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There's nothing like a good old-fashioned robbery followed by a shoot-up, right? Here's one especially made for our sector: an alleged attorney from Wentzville, Missouri has been charged with both robbery and shooting a trooper while fleeing, reports the St. Louis Post-Dispatch.
It's been quite a couple of weeks in terms of lawyers (or in some cases, would-be lawyers) making our profession proud. From the naked attorney who ended up in a woman's bedroom and then subsequently got tased, to the law student pulled out of school to be charged with forcible rape. Joining the recent ranks of these fine folks now comes Warren Gladders.
According to many legal websites, reports the Dispatch, 64-year-old Gladders received his law degree from Washington University.
Gladders is accused of robbing the First Bank of Dutzow last Friday morning. According to authorities, Gladders walked inside the bank and pulled out a handgun. He told the tellers not to put dye packs in the cash, and then forced the employees to fan the bills at the counter to confirm this. Then, he ordered them to go inside the vault to bring him more money, which he stuffed into a duffel bag and ran out with.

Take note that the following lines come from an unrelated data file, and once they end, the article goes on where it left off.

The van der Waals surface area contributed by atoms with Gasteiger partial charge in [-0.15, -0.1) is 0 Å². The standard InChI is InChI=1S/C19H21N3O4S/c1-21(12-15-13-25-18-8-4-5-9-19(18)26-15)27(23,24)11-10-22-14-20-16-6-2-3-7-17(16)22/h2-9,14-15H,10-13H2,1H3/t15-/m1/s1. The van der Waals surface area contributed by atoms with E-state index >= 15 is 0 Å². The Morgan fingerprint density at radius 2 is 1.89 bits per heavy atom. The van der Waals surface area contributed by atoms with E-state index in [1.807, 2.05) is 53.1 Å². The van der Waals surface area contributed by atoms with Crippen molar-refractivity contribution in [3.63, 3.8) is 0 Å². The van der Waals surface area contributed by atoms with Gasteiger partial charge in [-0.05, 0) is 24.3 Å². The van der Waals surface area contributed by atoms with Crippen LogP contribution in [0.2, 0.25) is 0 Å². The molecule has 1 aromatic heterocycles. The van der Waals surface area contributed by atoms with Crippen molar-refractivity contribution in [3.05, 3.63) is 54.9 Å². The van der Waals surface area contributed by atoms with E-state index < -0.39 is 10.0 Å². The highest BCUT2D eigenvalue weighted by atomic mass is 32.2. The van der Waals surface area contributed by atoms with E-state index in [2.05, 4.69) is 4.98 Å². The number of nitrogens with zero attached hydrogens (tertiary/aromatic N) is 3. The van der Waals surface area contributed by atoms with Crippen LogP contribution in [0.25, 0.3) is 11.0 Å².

Luckily, a bank patron's wife who was waiting outside witnessed the robbery and called the authorities with a description of Gladders' getaway car. A shootout then ensued on the highway with Gladders and the trooper attempting to pull him over. Repots say both sides shot at each other.
Gladders was shot in both legs, while a bullet lodged in the bullet-proof vest of the trooper. Luckily, however, neither were fatally harmed.
He has been charged with robbery in the first-degree, first-degree assault against a law enforcement officer, armed criminal action, and possession of an illegal firearm, with a bail set at $500,000.
While there is absolutely nothing funny about a situation as grave as a bank robbery and a shootout, the question still begs to be asked -- what prompted Gladders to initiate such a string of awful events? According to the Dispatch, he had absolutely no criminal record, save for a few traffic tickets, up until these charges.
Let's be real, you're wondering the same: did the state of the legal job market have anything to do with it?